‘Black Widow’ Review

The Bourne facsimile

In some ways, Black Widow is an exciting addition to the Avengers-verse. In others, it’s a tiring reminder that the tone and feel of the endless slew of Marvel films has become as formulaic as possible. In either case, we finally get a second woman-led Marvel movie (after 2019′s Captain Marvel), and Florence Pugh (Midsommar) is in it and easily becomes the best part of something that also has the ever-brilliant Rachel Weisz and a pretty funny David Harbour. Oh, and Scarlett Johansson, too.

We pop into the story at some point after the second Avengers film during which time the supers of the world are on the run from Secretary Thaddeus Ross (William Hurt) and his Sokovia Accords, a legislative act that would require Avengers types to register with the government (it’s the lead-up to that Captain America: Civil War movie). Black Widow/Natasha Romanoff (Johansson) is not down, so she flees to Scandinavia to watch James Bond movies and sulk. But when the sister we never knew she had (Pugh) reappears to remind everyone the evil Dreykov (Ray Winstone as a vague amalgamation of Cold War-era Soviet maniac and boogeyman) is still raising up lady assassins—also called Black Widows—Natasha is forced to reunite with the only non-Avengers family she’s ever known (Pugh, Weisz and Harbour) to do back flips and punch throats and stuff.

If you’ve seen the Bourne movies, you’ve seen the bulk of this one, and Black Widow feels particularly silly given its place in the Marvel timeline—y’know, since regular viewers already know everything that happens to Natasha down the line, which ultimately dials back the thrills and chills and makes any dangerous situation feel moot. She will survive this movie. We know that. What are the stakes again?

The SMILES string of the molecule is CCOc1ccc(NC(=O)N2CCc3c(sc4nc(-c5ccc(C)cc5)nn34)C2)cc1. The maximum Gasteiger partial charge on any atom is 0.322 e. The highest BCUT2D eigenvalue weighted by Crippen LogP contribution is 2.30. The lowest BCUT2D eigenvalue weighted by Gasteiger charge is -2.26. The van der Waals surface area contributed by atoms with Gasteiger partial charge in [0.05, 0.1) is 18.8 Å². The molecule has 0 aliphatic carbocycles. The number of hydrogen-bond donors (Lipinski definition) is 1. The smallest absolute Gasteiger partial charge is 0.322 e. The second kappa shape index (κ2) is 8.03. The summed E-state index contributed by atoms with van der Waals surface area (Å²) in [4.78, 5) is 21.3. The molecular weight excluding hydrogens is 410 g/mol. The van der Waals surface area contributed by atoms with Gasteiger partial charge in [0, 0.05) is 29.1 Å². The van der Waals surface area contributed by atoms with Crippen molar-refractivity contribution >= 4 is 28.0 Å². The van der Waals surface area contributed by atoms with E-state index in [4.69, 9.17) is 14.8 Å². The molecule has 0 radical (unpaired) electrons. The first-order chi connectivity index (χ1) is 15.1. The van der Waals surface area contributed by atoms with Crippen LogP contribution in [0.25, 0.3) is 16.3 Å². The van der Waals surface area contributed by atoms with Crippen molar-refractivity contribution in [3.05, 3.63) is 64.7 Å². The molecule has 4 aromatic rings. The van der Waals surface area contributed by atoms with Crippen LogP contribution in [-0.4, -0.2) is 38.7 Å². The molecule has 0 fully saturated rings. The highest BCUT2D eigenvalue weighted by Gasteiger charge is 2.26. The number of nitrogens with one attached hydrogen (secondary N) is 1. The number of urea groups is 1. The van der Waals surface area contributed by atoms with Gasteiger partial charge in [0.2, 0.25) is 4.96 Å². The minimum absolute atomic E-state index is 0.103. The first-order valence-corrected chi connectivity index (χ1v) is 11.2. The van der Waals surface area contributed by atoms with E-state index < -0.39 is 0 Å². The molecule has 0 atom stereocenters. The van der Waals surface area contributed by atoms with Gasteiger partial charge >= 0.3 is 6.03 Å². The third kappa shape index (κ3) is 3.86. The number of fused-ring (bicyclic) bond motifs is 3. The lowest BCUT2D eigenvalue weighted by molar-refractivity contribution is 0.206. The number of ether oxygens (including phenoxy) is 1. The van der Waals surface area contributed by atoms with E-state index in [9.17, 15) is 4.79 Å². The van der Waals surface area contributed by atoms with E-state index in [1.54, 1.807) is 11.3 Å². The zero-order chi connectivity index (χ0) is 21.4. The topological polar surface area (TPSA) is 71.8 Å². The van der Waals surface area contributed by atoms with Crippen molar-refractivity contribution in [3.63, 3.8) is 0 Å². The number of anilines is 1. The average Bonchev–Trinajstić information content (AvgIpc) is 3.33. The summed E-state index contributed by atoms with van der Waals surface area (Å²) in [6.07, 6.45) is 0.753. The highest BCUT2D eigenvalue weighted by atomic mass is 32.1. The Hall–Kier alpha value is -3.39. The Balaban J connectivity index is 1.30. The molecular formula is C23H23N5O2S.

Jet-setting to locales like Morocco and Budapest, our heroines get into crazy car chases and close combat brawls and pseudo-philosophical conversations about what’s right or wrong, what made them not wanna assassinate anymore and whether there’s, like, a soul or whatever. You half expect Matt Damon or Franke Potente to be driving the car.

Ironically, the action bits in Black Widow begin to feel tedious while the quieter and more human moments are what ultimately make the movie almost worth watching. Well, that and Pugh’s pitch-perfect Russian accent and combo of badass and funny. Oh, sure, it’s great to see an explosion or a motorcycle chase, but we’ve seen those all before. SO MANY TIMES. Dipping into ideas of humanity, family, responsibility and love are the real draw here, even if they’re glossed over repeatedly for that thing Marvel movies do wherein a single, mildly funny joke (for fans only!!!) is beaten into the ground.

Anyway, you already know if you’re going to see this or not, so the best I can ask is that you not be one of those “Actually...” misogynists who believes their scorn toward a woman-led comic book movie is anything other than hate. It’s summer. Theaters are open again. What the hell else are you doing on a Sunday afternoon?


+Pugh; quieter moments

-Nothing original in any way whatsoever

Black Widow

Directed by Cate Shortland

With Johansson, Pugh, Weisz, Harbour and Winstone

Violet Crown, Regal Santa Fe Place, Disney+, PG-13, 133 min.

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